A laid-back approach to sun protection and increased ultraviolet (UV) exposure is driving the rise of skin cancer prevalence worldwide, with the number of melanoma cases rising faster than any other type of cancer in the last 60 years.
The damaging effects of the sun and its UV rays are poorly understood, with four in ten parents believing that a sun tan is a sign of good health.
However, it is the result of UV-induced damage within the skin, leading to a series of chemical reactions finishing with the production of eumelanin, the dark form of the melanin pigment.
While a higher concentration of eumelanin is actually protective against skin cancer, its production often requires DNA-damage-inducing UV rays. In response to this, scientists in the US have developed a drug that promotes the production of eumelanin in the absence of harmful UV light.
A true healthy glow
Skin cancer is more common in individuals with fairer skin, as those with darker skin have natural protection against UV-induced DNA damage.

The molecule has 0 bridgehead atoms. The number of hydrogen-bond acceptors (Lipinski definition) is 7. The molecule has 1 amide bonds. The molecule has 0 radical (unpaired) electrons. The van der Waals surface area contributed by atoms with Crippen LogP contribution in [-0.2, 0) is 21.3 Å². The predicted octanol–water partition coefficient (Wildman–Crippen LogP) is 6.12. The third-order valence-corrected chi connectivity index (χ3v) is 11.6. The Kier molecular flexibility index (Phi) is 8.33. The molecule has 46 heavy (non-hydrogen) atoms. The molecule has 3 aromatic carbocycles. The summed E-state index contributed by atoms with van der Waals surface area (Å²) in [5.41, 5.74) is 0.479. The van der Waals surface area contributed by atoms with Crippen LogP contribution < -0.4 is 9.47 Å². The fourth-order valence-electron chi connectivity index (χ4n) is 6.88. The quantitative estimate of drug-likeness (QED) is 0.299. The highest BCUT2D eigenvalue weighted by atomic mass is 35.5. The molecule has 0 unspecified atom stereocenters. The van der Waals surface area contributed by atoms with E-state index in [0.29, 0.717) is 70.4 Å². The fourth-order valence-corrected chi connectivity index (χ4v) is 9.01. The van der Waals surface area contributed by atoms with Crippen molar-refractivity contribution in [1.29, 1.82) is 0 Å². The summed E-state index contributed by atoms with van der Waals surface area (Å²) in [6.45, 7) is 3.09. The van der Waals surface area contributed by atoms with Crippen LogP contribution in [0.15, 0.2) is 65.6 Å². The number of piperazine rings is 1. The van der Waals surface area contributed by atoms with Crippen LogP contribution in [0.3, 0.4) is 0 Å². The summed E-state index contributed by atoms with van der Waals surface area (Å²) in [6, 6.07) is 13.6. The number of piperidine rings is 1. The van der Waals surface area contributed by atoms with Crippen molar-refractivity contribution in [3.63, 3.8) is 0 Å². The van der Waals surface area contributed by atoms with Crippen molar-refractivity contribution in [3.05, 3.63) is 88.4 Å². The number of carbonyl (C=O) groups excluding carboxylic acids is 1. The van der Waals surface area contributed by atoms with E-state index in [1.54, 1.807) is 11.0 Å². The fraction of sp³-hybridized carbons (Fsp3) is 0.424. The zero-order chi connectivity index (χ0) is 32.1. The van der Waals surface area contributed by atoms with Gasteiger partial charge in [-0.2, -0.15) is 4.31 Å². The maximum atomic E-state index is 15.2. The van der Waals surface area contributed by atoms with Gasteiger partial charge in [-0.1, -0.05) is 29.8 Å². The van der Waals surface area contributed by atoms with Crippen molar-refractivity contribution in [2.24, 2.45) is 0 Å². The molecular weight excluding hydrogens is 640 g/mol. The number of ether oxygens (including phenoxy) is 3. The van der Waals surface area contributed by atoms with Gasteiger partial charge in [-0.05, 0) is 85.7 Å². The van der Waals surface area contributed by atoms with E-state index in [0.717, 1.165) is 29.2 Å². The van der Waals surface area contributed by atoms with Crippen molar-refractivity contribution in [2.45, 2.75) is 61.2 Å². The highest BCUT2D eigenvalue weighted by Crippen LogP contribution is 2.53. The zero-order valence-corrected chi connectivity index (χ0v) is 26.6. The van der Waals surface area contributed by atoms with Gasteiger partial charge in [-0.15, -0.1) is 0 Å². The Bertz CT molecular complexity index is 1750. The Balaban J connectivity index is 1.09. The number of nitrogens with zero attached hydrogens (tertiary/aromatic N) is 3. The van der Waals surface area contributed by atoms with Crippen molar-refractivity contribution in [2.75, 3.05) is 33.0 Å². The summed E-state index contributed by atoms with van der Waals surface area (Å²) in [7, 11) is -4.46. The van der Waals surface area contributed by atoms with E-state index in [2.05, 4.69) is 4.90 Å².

This protection is due to a higher concentration of eumelanin within the skin, which can efficiently convert damaging UV energy into heat energy to reduce damaging effects.
The main driver of eumelanin production is through the activation of MITF, a transcription factor that regulates pigment gene expression in the cell.
This new drug works by inhibiting proteins that would usually stop MITF from functioning, over-activating MITF activity and eumelanin production.
The drug causes a potent tanning effect in mice, indicating an increase in protective eumelanin concentration and a potentially decreased risk of UV damage and associated skin cancer. This effect was also observed in ‘redhead’ mice, which are less able to produce eumelanin and also have the highest genetic risk of skin cancer.
Goodbye to fake tan?
While the main goal of this research is the discovery of a novel prevention strategy against UV radiation, this new drug has a variety of possible applications.
The end of UV damage could slow the appearance of ageing, while also providing a sun tan without any of the associated risks. Commercialisation of the drug is a long way off, as further safety tests and human studies are required before its approval.
However, if further studies mimic what has been observed so far, it could be time to say goodbye to the sunbed.